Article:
capture any kind of more limited chosen-ciphertext attack in practice.

That it, it'll also capture weaker attacks.

Where the attacker is limited in what ciphertext it can give to the receiver and

caused to be decrypted, and it's also going to capture weaker attacks where

the attacker doesn't learn the entire decryption of the ciphertext that it

gives to the receiver, but only learns some partial information

about the decryption of the ciphertext he gives to the receiver.

But again her definition is going to be quite strong and

subsume all of those attacks.

The other think I want to mention is that when we

talk about chosen-ciphertext attacks, we're implicitly continuing to allow

the attacker to carry out chosen plain text attacks.

So, chosen ciphertext attacks are there for

a strictly strong then chosen plain text attacks because we

give the attacker all the power that it had for a chosen plain text attack.

And in addition, give it the ability to carry out chosen-cypher text attacks.

The formal definition is as follows.

So, as usual, we're going to fix some encryption scheme pi, and some attacker a.

And then we can define, based on those,

a randomized experiment that I'm calling here PrivCCA.

As usual, this experiment is parametrized by our security parameter N.

And the experiment goes as follows,

first we run the key generation algorithm to obtain a key K.

Then we allow our attacker to interact both with an encryption oracle

as a CPA security, but additionally to also interact with a decryption oracle.

And this decryption oracle is keyed with the same key that was generated in

the first step and that is being used in the encryption oracle as well.

So, the attacker can interact arbitrarily as many times as it likes with both of

these oracles.

And then at some point, as is usual for these kinds of definitions.

The attacker outputs two messages of zero, and then one of the same length.

A uniform bit b is chosen and we then encrypt the message and

b using our encryption scheme and again the key k generated in the first step.

This gives us our challenge type for text c.

We then allow A to continue to interact, with both the encryption oracle and

the decryption oracle, with one restriction.

And that restriction is that we don't allow the attacker to

request decryption of the challenge ciphertext c from the decryption oracle.

If we did, if we had, had allowed the attacker to do that then there's no

possibility of having any scheme satisfy this notion of security.

Now it may look a little bit weird that we sort of artificially restrict

the attacker from doing that, but in fact this results in a meaningful definition.

But as I said earlier captures any kind of chosen-cypher text attack.

That an attacker can actually carry out in the real world.

So finally, the attacker outputs its guess, b prime, as to what was encrypted.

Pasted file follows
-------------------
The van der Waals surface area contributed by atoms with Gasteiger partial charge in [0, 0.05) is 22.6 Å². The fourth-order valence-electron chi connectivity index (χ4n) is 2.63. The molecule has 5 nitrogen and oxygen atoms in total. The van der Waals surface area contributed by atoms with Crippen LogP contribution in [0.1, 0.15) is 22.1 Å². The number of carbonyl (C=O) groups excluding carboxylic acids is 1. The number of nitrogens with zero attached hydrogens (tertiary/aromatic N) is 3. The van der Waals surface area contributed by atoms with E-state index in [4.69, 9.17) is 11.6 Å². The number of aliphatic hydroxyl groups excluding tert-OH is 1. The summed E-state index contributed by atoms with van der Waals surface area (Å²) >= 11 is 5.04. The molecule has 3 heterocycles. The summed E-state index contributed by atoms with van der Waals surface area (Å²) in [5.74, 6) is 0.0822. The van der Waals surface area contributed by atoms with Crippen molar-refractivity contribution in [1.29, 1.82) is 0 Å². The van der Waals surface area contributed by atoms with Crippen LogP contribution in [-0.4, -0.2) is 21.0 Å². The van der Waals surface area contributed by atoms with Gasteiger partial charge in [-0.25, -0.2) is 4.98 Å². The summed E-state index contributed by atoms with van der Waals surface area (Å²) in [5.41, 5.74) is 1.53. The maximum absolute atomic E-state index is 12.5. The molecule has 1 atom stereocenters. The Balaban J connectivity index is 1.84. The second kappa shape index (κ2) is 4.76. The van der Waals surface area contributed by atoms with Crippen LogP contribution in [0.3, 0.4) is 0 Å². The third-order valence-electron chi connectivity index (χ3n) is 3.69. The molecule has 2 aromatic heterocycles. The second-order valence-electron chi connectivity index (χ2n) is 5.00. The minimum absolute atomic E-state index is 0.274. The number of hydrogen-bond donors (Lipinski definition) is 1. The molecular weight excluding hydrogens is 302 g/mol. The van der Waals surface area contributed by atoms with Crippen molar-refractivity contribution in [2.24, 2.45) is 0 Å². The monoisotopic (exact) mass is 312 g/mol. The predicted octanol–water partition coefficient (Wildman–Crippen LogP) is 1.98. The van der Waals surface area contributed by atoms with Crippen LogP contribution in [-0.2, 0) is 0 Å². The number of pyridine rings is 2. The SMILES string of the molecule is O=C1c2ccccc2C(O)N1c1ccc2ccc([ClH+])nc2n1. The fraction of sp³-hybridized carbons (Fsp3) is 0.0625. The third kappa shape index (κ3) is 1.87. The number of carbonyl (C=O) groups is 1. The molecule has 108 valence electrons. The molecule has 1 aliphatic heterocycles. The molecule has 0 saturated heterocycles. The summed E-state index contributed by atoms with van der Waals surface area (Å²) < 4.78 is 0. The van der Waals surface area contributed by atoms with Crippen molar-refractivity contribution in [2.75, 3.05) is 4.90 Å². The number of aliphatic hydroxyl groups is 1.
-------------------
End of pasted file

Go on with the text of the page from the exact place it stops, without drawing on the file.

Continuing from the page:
And we'll say as usual that A succeeds if its guess is correct.

And the experiment will evaluate to one in that case.

And we'll say that pi, the encryption scheme,

is secure against chosen-ciphertext attacks or CCA secure.

And for probabilistic polynomial time attackers A there's some

negligible function epsilon such that the probability with which A succeeds in

the experiment on the previous slide is at most one half plus epsilon n.

This is the exact same format of the definitions we've seen before.

The only difference is that we've modified the experiment.

We've made the experiment stronger by giving the attacker more power.

Now, it turns out that there's a relationship between the definition of

CCA-security and the notion of malleability.

And it may be easiest to see by flipping things around a little bit.

So, I claim that if the scheme is malleable, then it cannot be CCA-secure.

And this is really just intuition.

I haven't formally defined what malleable means, so this is not any kind of a proof.

This is just an intuitive sketch as to why this claim is believable.

So let's say we have a scheme that's malleable.

Well, then that means that we can take a ciphertext, and

we can modify it, causing a predictable effect on the underlying plaintext.

So, now I'll show how we can use that to succeed in the CCA experiment.

What we'll do is we'll be,

we'll get as part of the experiment a challenge ciphertext c.

We'll then modify that to get our modified ciphertext c prime.

This modified ciphertext c prime is modified in such a way that when we,

that when it's decrypted the resulting plaintext has some

predictable relationship with the plaintext.

Underlying the original cypher text, C prime.

So, if we submit this modified cypher text C prime to our decryption oracle and

get back the result, then based on the predictable relationship that it should

satisfy, that should tell us information, or that will tell us information about

the original message M that was encrypted to give the challenge cypher text.

And so, we can then use that to break CCA-security of the scheme.

The contrapositive of this is that if a scheme is CCA-secure,

that it must also rule out all such malleability attacks.

And so, if a scheme is CCA-secure,

then it also does imply that the scheme is non-malleable.

In the next lecture what we're going to explore is a real world

example of chosen-ciphertext attacks called padding Oracle attacks.

These kind of attacks are very clever and what I want to get by to get through to

you is by showing them it is that chosen-ciphertext attacks can come up in

the real-world even very benign situations.

And that's going to help motivate why we care about CCA-security in

the first place.